And the answer is a firm yes! Have you ever noticed? Watching a soccer game is almost similar to a well-choreographed dance performance – every step/movement has a specific purpose that each artist/player knows very well. In other words, the game or the dance performance is one of the finest examples of PERFECT TEAM ALIGNMENT. The same goes for employees and their employers. But, the organization alignment doesn’t come easily — it takes proper communication, an intelligent planning and a great deal of hard work.
Findings of Tata Strategic Management Group Report
The Strategy-Culture Alignment study report, published by Tata Strategic Management Group, discovered that companies, with a well-organized strategy-culture arrangement, report 5 percent more PROFITABILITY. According to the report more than half the number of surveyed companies in India, with the turnover exceeding $100 Million, admitted that their existing culture was not something they had imagined as business leaders. Some other key highlights of the report:
- All respondents acknowledged that business strategy aligned with organizational culture increase business profitability.
- 87% of respondents (industry leaders) admitted that in future they will align their organizational culture with their evolving business plans.
- While 69% of the survey respondents voted that their organizational culture is already aligned to their business strategy.
- The majority of respondents believe that “the intangible nature of organizational culture” is the key reason behind the lack of organizational alignment.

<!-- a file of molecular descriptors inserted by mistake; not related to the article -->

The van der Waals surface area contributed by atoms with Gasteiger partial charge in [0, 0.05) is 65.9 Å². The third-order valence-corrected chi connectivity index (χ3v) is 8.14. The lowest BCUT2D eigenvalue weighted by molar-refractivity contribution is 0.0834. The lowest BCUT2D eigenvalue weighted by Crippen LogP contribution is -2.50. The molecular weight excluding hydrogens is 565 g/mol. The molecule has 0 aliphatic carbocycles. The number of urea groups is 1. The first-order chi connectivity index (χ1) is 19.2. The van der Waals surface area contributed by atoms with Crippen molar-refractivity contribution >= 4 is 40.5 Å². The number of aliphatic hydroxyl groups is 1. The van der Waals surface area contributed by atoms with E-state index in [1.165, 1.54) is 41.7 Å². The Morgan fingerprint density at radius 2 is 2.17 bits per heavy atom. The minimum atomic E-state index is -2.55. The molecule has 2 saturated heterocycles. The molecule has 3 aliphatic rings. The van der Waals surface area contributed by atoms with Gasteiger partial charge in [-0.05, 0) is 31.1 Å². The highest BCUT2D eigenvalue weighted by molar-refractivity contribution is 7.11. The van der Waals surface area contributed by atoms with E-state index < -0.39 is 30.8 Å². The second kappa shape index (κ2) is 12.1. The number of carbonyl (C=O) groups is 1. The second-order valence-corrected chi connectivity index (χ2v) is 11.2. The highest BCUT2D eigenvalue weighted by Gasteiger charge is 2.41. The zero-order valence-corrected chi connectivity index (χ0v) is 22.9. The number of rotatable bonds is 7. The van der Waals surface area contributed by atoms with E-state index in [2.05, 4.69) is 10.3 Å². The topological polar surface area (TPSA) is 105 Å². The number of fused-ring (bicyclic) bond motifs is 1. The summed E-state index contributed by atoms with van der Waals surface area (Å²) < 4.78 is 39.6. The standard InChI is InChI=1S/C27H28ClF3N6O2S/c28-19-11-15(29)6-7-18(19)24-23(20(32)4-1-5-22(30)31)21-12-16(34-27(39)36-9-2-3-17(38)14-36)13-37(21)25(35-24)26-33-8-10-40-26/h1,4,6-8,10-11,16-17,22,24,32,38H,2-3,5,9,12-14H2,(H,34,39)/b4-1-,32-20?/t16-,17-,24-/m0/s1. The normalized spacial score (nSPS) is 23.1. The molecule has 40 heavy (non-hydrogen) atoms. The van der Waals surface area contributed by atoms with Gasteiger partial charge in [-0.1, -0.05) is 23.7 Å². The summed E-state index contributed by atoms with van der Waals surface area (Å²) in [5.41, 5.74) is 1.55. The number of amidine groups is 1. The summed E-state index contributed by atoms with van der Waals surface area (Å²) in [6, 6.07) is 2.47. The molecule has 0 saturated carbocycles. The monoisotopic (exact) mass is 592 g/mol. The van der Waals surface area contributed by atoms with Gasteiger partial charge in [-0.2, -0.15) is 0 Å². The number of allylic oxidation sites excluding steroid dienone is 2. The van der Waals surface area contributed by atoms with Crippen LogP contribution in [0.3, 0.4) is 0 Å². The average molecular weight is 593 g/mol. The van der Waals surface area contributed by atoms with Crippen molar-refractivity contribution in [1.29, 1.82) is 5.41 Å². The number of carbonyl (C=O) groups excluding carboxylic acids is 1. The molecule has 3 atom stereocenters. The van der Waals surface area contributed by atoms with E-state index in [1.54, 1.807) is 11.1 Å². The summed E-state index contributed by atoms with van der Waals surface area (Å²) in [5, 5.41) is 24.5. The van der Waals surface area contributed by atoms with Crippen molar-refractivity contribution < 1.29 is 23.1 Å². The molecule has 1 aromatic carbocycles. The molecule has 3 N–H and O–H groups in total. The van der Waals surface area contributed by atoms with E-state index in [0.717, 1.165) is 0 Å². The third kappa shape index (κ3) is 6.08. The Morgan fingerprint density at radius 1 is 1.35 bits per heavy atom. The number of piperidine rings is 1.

- The report also reveals that the most prominent culture in Indian organization is the “Clan Culture”.
- And, the supremacy of the “Clan Culture” declines with the surge in the turnover of the company.
The report captured insights from CEOs, CXOs and subject-matter experts on culture trends across industries in India. It is based-on the Organizational Culture Assessment Instrument (OCAI) tool.
Decisive Factors of Organizational Alignment
Vision and Mission Statements: According to experienced HR professionals, these statements explain the ultimate goal and the plan to achieve the same in your organization. Therefore, these are very important decisive factors. If your organization does not have vision or mission statement, it may split focus in different directions.
Long and Short-Term Planning: Most of the time, long-term planning refers to strategic planning. It outlines your organization’s business strategy and long-term goals. On the other hand, short-term planning refers to the operational as well as business plan. It outlines annual or half yearly or quarterly goals.
Cascading: While most organizations (of a reasonable size) do plan their short-term and long-term goals, they often forget to communicate these to non-management employees. Ideally, the goals should be broken down by SBUs, departments, teams and so on and each employee should be expected to be a key contributor to these.
Performance Appraisal System: With a well-structured performance appraisal system, HR department can convey a message that every individual’s contribution has been measured and acknowledged in a transparent manner. This system also lets the workforce know how well it is doing, or where perfection is required, which is an important step in reducing employer’s liability.
Collaborative Approach: If not highly formalized, it should at least be effective to ensure the uninterrupted flow of information/communication within the organization. According to experts, without a smooth communication system, there is a little scope for business success. Therefore, it is important for management and CEOs to conduct town halls and floor meetings at least once every quarter.
HR departments should take the responsibility for organizational alignment through a number of tools that are available to them. This way they would be able to add tremendous value to their organizations and their employees.